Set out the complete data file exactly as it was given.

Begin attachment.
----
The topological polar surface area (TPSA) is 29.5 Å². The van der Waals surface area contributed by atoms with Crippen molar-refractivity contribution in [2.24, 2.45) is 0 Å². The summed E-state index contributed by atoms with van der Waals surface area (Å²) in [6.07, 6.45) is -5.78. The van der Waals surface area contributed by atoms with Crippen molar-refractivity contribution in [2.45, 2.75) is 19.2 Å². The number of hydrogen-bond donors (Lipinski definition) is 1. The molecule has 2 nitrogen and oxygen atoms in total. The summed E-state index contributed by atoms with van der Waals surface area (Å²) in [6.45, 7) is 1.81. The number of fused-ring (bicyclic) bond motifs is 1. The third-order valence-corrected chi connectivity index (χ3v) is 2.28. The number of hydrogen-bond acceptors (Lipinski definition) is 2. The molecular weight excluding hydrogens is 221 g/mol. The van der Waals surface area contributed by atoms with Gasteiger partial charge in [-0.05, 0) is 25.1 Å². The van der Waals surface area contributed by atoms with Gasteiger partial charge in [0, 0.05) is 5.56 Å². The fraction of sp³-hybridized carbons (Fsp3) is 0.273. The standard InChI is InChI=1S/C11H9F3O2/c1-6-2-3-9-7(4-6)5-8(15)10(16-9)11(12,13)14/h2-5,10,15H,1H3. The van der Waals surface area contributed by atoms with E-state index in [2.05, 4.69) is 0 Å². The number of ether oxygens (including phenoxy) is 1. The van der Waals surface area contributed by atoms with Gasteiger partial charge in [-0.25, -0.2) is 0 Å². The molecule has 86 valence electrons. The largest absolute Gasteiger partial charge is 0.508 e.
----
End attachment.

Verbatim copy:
The topological polar surface area (TPSA) is 29.5 Å². The van der Waals surface area contributed by atoms with Crippen molar-refractivity contribution in [2.24, 2.45) is 0 Å². The summed E-state index contributed by atoms with van der Waals surface area (Å²) in [6.07, 6.45) is -5.78. The van der Waals surface area contributed by atoms with Crippen molar-refractivity contribution in [2.45, 2.75) is 19.2 Å². The number of hydrogen-bond donors (Lipinski definition) is 1. The molecule has 2 nitrogen and oxygen atoms in total. The summed E-state index contributed by atoms with van der Waals surface area (Å²) in [6.45, 7) is 1.81. The number of fused-ring (bicyclic) bond motifs is 1. The third-order valence-corrected chi connectivity index (χ3v) is 2.28. The number of hydrogen-bond acceptors (Lipinski definition) is 2. The molecular weight excluding hydrogens is 221 g/mol. The van der Waals surface area contributed by atoms with Gasteiger partial charge in [-0.05, 0) is 25.1 Å². The van der Waals surface area contributed by atoms with Gasteiger partial charge in [0, 0.05) is 5.56 Å². The fraction of sp³-hybridized carbons (Fsp3) is 0.273. The standard InChI is InChI=1S/C11H9F3O2/c1-6-2-3-9-7(4-6)5-8(15)10(16-9)11(12,13)14/h2-5,10,15H,1H3. The van der Waals surface area contributed by atoms with E-state index in [2.05, 4.69) is 0 Å². The number of ether oxygens (including phenoxy) is 1. The van der Waals surface area contributed by atoms with Gasteiger partial charge in [-0.25, -0.2) is 0 Å². The molecule has 86 valence electrons. The largest absolute Gasteiger partial charge is 0.508 e.